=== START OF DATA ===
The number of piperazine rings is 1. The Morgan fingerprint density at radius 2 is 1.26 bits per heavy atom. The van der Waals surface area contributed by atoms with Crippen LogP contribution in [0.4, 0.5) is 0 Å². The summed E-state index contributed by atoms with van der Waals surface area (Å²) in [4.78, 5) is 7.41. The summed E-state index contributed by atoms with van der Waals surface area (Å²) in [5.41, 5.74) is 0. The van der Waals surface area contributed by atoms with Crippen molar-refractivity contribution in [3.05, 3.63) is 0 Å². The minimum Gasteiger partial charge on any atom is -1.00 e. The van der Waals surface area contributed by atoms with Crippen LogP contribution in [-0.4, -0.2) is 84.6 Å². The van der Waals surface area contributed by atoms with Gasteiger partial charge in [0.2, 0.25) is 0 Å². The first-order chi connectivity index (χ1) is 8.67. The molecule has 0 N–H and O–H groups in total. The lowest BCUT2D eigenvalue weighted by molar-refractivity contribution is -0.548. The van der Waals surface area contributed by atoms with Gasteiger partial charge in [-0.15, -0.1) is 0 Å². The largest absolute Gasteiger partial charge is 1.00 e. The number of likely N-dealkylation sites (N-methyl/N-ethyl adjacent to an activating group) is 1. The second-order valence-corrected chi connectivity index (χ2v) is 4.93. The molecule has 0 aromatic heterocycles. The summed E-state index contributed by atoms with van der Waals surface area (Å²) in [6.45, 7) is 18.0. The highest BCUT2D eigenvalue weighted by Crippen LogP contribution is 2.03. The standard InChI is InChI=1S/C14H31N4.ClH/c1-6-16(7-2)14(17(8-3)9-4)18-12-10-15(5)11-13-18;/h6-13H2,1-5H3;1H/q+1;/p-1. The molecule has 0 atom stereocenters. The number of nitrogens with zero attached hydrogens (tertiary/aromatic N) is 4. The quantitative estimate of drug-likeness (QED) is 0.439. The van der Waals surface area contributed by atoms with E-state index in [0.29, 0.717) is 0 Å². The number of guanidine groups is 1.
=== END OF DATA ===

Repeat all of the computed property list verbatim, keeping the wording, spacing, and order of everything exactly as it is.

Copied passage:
The number of piperazine rings is 1. The Morgan fingerprint density at radius 2 is 1.26 bits per heavy atom. The van der Waals surface area contributed by atoms with Crippen LogP contribution in [0.4, 0.5) is 0 Å². The summed E-state index contributed by atoms with van der Waals surface area (Å²) in [4.78, 5) is 7.41. The summed E-state index contributed by atoms with van der Waals surface area (Å²) in [5.41, 5.74) is 0. The van der Waals surface area contributed by atoms with Crippen molar-refractivity contribution in [3.05, 3.63) is 0 Å². The minimum Gasteiger partial charge on any atom is -1.00 e. The van der Waals surface area contributed by atoms with Crippen LogP contribution in [-0.4, -0.2) is 84.6 Å². The van der Waals surface area contributed by atoms with Gasteiger partial charge in [0.2, 0.25) is 0 Å². The first-order chi connectivity index (χ1) is 8.67. The molecule has 0 N–H and O–H groups in total. The lowest BCUT2D eigenvalue weighted by molar-refractivity contribution is -0.548. The van der Waals surface area contributed by atoms with Gasteiger partial charge in [-0.15, -0.1) is 0 Å². The largest absolute Gasteiger partial charge is 1.00 e. The number of likely N-dealkylation sites (N-methyl/N-ethyl adjacent to an activating group) is 1. The second-order valence-corrected chi connectivity index (χ2v) is 4.93. The molecule has 0 aromatic heterocycles. The summed E-state index contributed by atoms with van der Waals surface area (Å²) in [6.45, 7) is 18.0. The highest BCUT2D eigenvalue weighted by Crippen LogP contribution is 2.03. The standard InChI is InChI=1S/C14H31N4.ClH/c1-6-16(7-2)14(17(8-3)9-4)18-12-10-15(5)11-13-18;/h6-13H2,1-5H3;1H/q+1;/p-1. The molecule has 0 atom stereocenters. The number of nitrogens with zero attached hydrogens (tertiary/aromatic N) is 4. The quantitative estimate of drug-likeness (QED) is 0.439. The van der Waals surface area contributed by atoms with E-state index in [0.29, 0.717) is 0 Å². The number of guanidine groups is 1.